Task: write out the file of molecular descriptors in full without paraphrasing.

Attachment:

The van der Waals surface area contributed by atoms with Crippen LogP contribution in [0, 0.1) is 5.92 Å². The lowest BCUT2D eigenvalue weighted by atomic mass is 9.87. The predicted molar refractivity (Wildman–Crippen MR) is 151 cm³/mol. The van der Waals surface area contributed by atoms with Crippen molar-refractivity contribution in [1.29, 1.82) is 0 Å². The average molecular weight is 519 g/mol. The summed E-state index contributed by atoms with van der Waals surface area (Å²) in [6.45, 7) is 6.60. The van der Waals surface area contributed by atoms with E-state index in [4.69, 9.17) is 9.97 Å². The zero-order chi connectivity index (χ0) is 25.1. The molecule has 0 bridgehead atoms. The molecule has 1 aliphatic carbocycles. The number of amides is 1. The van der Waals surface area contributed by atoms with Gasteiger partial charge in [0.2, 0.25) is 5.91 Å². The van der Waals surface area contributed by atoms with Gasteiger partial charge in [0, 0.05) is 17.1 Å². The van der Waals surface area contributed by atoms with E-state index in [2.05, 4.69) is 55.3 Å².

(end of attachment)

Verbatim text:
The van der Waals surface area contributed by atoms with Crippen LogP contribution in [0, 0.1) is 5.92 Å². The lowest BCUT2D eigenvalue weighted by atomic mass is 9.87. The predicted molar refractivity (Wildman–Crippen MR) is 151 cm³/mol. The van der Waals surface area contributed by atoms with Crippen molar-refractivity contribution in [1.29, 1.82) is 0 Å². The average molecular weight is 519 g/mol. The summed E-state index contributed by atoms with van der Waals surface area (Å²) in [6.45, 7) is 6.60. The van der Waals surface area contributed by atoms with E-state index in [4.69, 9.17) is 9.97 Å². The zero-order chi connectivity index (χ0) is 25.1. The molecule has 0 bridgehead atoms. The molecule has 1 aliphatic carbocycles. The number of amides is 1. The van der Waals surface area contributed by atoms with Gasteiger partial charge in [0.2, 0.25) is 5.91 Å². The van der Waals surface area contributed by atoms with Gasteiger partial charge in [0, 0.05) is 17.1 Å². The van der Waals surface area contributed by atoms with E-state index in [2.05, 4.69) is 55.3 Å².